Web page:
In regards to our own religious beliefs, or lack of them, it all ultimately comes down to the classic case of choosing to either overlook or focus on the best or worst of extremes and using that viewpoint as the unchangeable standard to support what we believe.
When it comes to my involvement with facebook, I’m more of an observer and less of a participant. I’ll comment on people’s pictures and random status updates (as a way to “stay in the loop” with people I haven’t seen in years, because sometimes, there’s nothing really new to say to them, just “hey, how are you doing?”). It may be safe to say that I tend to get the most enjoyment by reading the controversial status updates that at least 20 people comment on. It’s just funny, if nothing else, to see the original “status updater” provoke that many people to argue with him or her, or other commenters.
In the last few weeks, I’ve seen several occurrences of this scenario involving religious sorts of proclamations. The status updater makes a statement that at least in some subtle tone indicates that people who belong to any sort of religion (typically Christianity is specifically targeted) are gullible and naïve. Then all those who are also non-religious and outspoken jump on the “no god wagon” which in turn provokes those who are religious to either defend themselves or their beliefs.
By being a silent spectator of these events, I get to learn exactly how those who are disgusted by/apathetic towards religion became that way. It seems a lot of the time the reason they stopped believing in God has to do with other people they saw who were in some way hypocritical. Or televangelists who make money by telling their listeners they can become rich and blessed by giving money to the church and/or buying his book on “abundant living”. Or judgmental church marquee signs that try to be cute by scarring people into church: “Without the bread of life, you’re toast!” (A reference to Holy Smoke). Or because they visited a church one time and were either really bored or ignored by everyone. Or because they never got a satisfying answer to this question: Why Do Bad Things Happen to Good People ? (Click that title to read why.)
Or any other of the thousands of reasons why the concept of God coming to Earth in the form of a Jewish man to die for the sins of the entire world (who was raised back to life after three days, then 40 days later ascend to Heaven) because He loves them and wants a personal relationship with them and will give them eternal life yet will cast them to hell if they don’t believe doesn’t seem logical, practical, or coherent.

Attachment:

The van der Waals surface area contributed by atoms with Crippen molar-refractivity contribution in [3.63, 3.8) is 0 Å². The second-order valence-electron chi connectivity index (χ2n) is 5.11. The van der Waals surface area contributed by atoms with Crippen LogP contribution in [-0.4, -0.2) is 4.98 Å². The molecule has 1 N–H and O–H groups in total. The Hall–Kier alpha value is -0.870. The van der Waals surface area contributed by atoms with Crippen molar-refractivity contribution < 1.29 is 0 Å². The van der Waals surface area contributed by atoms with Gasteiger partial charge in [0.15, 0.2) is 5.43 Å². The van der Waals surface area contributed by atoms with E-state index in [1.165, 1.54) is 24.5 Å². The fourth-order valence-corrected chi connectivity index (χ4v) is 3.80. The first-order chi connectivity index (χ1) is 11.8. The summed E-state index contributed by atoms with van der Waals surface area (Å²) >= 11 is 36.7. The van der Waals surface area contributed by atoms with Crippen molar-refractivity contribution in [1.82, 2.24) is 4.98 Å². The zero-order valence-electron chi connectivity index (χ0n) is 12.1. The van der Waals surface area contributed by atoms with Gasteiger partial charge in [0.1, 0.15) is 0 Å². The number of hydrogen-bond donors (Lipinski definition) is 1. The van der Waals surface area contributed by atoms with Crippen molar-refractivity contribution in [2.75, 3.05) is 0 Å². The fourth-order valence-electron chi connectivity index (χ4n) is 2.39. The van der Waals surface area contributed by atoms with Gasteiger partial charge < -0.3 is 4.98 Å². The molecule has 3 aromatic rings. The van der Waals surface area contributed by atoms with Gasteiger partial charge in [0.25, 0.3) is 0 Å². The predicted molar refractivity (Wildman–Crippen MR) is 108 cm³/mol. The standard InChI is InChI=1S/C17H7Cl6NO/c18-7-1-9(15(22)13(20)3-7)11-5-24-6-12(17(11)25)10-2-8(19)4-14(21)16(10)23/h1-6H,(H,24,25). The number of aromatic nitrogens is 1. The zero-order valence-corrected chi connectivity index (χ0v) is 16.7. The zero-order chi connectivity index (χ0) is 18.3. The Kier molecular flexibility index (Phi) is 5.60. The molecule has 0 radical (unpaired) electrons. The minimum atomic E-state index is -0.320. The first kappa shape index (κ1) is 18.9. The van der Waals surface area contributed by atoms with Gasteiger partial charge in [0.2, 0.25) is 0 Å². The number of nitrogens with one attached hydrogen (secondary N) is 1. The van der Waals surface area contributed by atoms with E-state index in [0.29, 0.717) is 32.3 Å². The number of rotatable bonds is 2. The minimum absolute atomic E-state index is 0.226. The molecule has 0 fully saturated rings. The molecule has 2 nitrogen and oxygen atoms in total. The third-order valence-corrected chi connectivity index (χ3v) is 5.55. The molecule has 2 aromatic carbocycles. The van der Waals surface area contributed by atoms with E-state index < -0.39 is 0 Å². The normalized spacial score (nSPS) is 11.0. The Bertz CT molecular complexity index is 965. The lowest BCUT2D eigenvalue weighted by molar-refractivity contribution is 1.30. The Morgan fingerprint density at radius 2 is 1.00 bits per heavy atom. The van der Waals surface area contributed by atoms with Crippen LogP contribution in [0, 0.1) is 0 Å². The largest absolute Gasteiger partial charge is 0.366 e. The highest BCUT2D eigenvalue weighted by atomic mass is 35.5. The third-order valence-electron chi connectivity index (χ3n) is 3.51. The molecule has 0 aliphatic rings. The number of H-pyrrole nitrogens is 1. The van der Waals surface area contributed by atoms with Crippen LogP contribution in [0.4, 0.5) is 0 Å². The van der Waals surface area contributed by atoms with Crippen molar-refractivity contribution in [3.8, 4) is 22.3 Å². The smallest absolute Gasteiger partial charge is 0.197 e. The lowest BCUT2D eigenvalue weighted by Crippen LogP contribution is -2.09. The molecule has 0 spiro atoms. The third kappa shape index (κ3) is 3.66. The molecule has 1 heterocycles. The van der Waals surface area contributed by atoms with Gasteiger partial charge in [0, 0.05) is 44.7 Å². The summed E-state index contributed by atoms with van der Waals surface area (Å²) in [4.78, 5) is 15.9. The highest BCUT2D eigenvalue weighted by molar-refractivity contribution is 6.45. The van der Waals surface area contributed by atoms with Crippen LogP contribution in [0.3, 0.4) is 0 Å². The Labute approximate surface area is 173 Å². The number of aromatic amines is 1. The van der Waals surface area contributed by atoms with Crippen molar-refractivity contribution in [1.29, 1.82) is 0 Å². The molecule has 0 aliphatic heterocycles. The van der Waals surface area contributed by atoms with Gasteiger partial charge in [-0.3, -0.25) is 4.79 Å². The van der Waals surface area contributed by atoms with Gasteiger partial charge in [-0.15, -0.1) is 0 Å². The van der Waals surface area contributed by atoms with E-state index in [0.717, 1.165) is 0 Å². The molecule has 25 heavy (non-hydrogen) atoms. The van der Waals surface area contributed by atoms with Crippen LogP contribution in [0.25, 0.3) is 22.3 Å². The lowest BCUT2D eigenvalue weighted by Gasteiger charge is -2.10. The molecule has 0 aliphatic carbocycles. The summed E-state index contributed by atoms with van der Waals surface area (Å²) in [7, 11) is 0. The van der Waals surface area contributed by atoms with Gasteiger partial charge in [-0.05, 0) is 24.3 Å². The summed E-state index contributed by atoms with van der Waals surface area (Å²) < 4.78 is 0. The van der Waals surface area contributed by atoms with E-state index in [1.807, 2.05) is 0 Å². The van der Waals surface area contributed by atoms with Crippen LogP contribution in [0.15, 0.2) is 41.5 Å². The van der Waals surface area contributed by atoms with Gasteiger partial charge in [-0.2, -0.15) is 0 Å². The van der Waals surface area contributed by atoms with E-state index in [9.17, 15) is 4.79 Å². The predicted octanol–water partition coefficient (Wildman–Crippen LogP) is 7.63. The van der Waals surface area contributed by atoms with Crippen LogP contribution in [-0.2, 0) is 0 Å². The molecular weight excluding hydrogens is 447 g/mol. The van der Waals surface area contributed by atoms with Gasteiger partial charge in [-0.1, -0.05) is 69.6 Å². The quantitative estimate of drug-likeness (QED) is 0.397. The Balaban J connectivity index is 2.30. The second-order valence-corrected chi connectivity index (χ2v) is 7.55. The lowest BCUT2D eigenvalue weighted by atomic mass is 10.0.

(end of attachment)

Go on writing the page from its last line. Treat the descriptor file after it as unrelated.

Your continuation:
There are so many reasons not to believe. I can see how it could be pretty easy to focus on any of them. But just like the way nonbelievers focus on any of those reasons for a basis for not believing, I overlook all those reasons and instead focus on all the other thousands of reasons to actually believe.
At the end of the day (and more literally, our earthly life), we will have had the free will to choose which reasons why we do or do not believe. I won’t get into all the details here, but the whole reason I exist ultimately goes back to a scam in 1973 involving some shady tent revival “preachers” who convinced my grandparents to sell all their belongs (and give the money to the church, which in turn went to the preachers) and move from Buffalo, NY (to avoid a prophesied national famine that never came) to Fort Payne, AL (the “Promised Land”, safe from the national famine). Ultimately, my parents met as teenagers, both being forced to go to that weird church. They got married four years later, then four years after that, I was born.
If anyone had a reason to be bitter or disgusted or simply just “through with” organized religion and/or God, it was my family. But instead, they chose to recognize that they had been misled by deceptive people who claimed to be following God. They chose to trust in God despite of other people, not allowing faulted human beings to get in the way with their relationship with God.
Of all the reasons not to believe in God, the one that I understand the least is the fact that hypocrites and less-than-perfect Christians exist. To judge an entire religion because of the worst specimens seems unfair to everyone. I love comedy and comedians. I’m not a fan of Dane Cook or Larry the Cable Guy, but I don’t denounce comedy in general because of what I perceive as poor example of what a comedian is. But ultimately sometimes it’s much easier to judge an entire group by picking out the worst examples as the mascot for the whole team.
Yes. Greedy, selfish, hateful, people are all around who call themselves Christians. But there are also the ones that don’t make the headlines. The ones who demand less attention. The ones risking their lives to help starving and dying villages in the poorest parts of the world. But instead, Christianity is often judged by our worst examples.
And as hard as I try to be a perfect Christian and try to be a good example for everyone, I will constantly miss the mark in some way. If I personally was the only example of Christianity for the whole world to see, it would be dangerous for Christianity. The world would see my sincerity, my love for others, my time in prayer for so many people, my humility in my constant trusting in God for all the unseen and the future. But they would see me mess up too. My pride, my selfishness, and my shame.
Multiply that concept by the hundreds of millions, to symbolize all the Christians of the world. What would onlookers choose to see? Just the good? Just the bad? Both? Whatever the answer is, that’s most likely how you see God, or don’t.
Free will is a complicated and dangerous thing.